JUST a Great Case of Everyday Leadership

Friends,

I woke up on Mothers Day excited about writing about moms as the archetypal “everyday leaders.”  I was going to ask you if these words better described a great mom or a great leader:  they encourage, empower, stimulate collaboration, believe in their people, prepare us for the future, and serve others before themselves.  That’s mom – or great leader.  And then I cringed and scratched my head in disbelief when I opened the Free Press and read the lead sentence of an article about a woman running to be the Oakland County Executive.

“Before she was the mayor of Southfield, before she was on the City Council and before she joined the school board,” the writer began, “Brenda Lawrence was just a parent involved in parent-teacher associations for her children.”  Now, I’m not sure why the reader should set aside the fact that this woman’s been a mayor, city council person, and school board member.  But the thing that hangs me up is before that she was “just a parent.”  JUST a parent?  Huh?  Isn’t this 2008?  Just a parent is an insult to any woman – or man – who’s shepherding the most important resource we’ll ever have.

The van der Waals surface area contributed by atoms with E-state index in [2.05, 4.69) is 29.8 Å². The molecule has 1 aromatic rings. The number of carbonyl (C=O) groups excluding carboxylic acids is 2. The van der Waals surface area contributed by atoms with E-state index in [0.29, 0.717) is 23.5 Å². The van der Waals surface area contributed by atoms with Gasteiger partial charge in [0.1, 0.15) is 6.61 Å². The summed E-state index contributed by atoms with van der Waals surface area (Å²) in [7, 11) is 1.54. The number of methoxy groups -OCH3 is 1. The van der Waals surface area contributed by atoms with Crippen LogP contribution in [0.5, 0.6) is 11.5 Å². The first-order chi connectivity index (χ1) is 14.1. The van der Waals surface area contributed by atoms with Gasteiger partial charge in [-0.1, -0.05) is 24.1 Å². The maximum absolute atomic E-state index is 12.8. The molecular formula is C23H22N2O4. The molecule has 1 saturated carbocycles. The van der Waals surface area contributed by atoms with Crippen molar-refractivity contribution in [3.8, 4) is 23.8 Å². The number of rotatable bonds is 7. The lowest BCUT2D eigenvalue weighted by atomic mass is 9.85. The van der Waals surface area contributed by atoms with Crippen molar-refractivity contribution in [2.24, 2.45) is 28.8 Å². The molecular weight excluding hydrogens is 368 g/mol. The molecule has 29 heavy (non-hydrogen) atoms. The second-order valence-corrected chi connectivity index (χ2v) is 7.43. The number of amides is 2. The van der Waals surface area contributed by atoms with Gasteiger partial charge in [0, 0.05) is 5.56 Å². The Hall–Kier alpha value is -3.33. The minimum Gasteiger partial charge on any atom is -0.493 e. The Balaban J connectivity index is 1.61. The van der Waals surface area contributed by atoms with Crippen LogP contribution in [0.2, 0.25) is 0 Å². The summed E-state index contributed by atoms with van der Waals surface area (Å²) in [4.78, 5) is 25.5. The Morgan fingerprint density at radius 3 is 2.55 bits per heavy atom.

Besides, being a parent can be hugely relevant experience.  Moms, and increasingly dads, do just what municipalities do:  they make sure everybody’s fed, the bills are paid, the lights are on, the kids are getting educated, and we aren’t forgetting about grandma and grandpa.  The fact is that many — perhaps most — women entered politics in just this way.  They cared about their home, their kids, their block and their kids’ school;  then someone said:  “Hey, why don’t you run?”  Humbly – because people told them they were “just a mom” – they agreed to serve.

One more thing.  Raising children is probably pretty good preparation for dealing with the people who act like “siblings” on school boards, city councils, county commissions or legislatures.  As the writer went on to point out about Ms. Lawrence:  “In the late ’90s and early 2000s, Lawrence sometimes calmed an often tumultuous Southfield City Council, where members broke into screaming matches and one councilman threw a book, nearly hitting a city employee.”

Go Moms!  Go on ahead and lead – in whatever venue you choose.  I’m sure grateful that my mom was “just a parent,” and an everyday leader, who always

Led with her best self!

Dan